Earth Day, vaccinations, red light cameras and being an age-friendly city 

Celebrate Earth Day at the supermarket

Earth Day is April 22, marking a half century of promoting environmental awareness and calling for protection of our planet. But are we making a difference? Can we do more than reduce, reuse and recycle? Sure! We can adopt a plant-based diet and stop consuming animals.

Why the focus on meat and dairy? An article in Nature argues that animal agriculture is a major driver of climate change, air and water pollution, and depletion of soil and freshwater resources. Oxford University's prestigious Food Climate Research Network reports that solving the global warming catastrophe requires a massive shift to plant-based eating.

Animal agriculture is responsible for carbon dioxide emissions from burning forests to create animal pastures and the operation of machinery to raise and transport animals. More damaging methane and nitrous oxide are released from digestive tracts of cattle and animal waste ponds, respectively. In fact, meat and dairy production dump more animal waste, fertilizers, pesticides and other pollutants into our waterways than all other human activities combined, and it’s the driving force behind wildlife extinction.

An environmentally sustainable world replaces meat and dairy products in our diet with vegetables, fruits, and grains, just as fossil fuels are replaced by wind, solar, and other pollution-free energy sources.

We can celebrate the observance of Earth Day at our supermarket.

— Carl Silverman

Tracking vaccinations

In the wake of growing concerns regarding misinformation and news cycle hysteria around communicable diseases, our state representatives are pushing an ill-advised bill (HB19-1312) requiring parents who have opted not to vaccinate in accordance with industry recommendations, to complete a state-provided form, which could have compelled speech on it, report in person to CDPHE’s offices to submit the form, get an approval from a state official, receive a certificate that will be issued for each child, and then turned in to schools or kept on file for homeschool students. This bill affects every child in the state of Colorado between ages 7-16. Once the state begins mandatory Kindergarten per Governor Polis’ agenda, the age will decrease. That information will then be stored in a state database so that government officials can track exactly which kids have received specific vaccines.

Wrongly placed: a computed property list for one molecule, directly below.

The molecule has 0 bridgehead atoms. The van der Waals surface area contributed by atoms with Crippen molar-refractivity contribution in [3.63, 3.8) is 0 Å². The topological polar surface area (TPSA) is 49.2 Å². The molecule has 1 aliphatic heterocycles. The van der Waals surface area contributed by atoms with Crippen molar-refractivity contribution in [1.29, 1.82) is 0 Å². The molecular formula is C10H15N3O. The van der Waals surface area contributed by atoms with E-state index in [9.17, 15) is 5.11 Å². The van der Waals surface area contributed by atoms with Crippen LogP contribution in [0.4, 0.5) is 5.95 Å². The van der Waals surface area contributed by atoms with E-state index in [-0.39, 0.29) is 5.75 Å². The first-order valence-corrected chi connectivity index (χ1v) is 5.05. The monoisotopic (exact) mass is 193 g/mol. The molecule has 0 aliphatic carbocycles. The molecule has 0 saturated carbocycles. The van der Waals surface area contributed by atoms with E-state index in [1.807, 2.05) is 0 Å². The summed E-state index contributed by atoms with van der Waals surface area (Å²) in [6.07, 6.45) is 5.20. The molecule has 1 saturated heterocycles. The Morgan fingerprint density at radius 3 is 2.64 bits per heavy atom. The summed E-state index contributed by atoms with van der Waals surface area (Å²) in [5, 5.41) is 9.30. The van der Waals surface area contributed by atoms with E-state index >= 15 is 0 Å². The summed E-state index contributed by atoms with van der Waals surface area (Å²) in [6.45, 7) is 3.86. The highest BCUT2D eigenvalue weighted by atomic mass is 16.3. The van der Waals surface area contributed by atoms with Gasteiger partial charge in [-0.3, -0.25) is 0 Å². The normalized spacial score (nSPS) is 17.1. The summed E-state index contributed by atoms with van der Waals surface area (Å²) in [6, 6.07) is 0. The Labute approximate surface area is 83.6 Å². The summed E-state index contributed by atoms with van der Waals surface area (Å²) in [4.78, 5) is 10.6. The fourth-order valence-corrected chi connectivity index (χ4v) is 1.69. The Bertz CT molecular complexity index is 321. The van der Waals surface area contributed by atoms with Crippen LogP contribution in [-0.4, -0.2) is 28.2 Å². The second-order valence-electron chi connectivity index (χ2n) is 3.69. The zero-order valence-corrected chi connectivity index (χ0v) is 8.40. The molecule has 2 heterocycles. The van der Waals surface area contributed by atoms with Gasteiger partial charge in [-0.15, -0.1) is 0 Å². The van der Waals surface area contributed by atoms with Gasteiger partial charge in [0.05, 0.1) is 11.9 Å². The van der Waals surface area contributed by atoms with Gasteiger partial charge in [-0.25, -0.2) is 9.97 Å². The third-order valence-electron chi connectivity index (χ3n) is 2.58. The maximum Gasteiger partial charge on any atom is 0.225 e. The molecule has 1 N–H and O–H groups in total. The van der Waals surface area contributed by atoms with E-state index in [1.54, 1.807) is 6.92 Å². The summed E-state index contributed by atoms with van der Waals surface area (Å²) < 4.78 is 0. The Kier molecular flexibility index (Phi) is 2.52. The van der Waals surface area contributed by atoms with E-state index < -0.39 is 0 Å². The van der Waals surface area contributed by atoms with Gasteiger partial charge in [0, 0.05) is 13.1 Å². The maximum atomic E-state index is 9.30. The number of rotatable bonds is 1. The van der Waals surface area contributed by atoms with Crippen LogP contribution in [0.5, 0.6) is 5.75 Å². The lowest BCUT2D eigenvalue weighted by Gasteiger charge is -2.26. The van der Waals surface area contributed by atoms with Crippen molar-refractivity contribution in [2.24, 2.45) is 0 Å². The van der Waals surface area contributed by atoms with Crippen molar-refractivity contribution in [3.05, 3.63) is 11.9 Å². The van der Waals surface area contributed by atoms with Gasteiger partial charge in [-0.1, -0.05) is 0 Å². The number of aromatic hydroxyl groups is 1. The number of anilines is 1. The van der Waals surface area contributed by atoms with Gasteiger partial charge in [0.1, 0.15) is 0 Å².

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In addition to the gross overstep of government invasion of Colorado citizen’s privacy of health care choices, HB19-1312 grants far too much authority to the state when it comes to deciding what is going to be injected into Colorado’s children’s bodies. The CDC has a very aggressive schedule as it stands, with many more vaccines in the pipeline to be added to the schedule. This schedule is apparently not aggressive enough for our state representatives who support this bill. HB19-1312 seizes the authority to add any additional vaccines to Colorado’s required injections for students of compulsory school age, above and beyond what the CDC has approved on their schedule.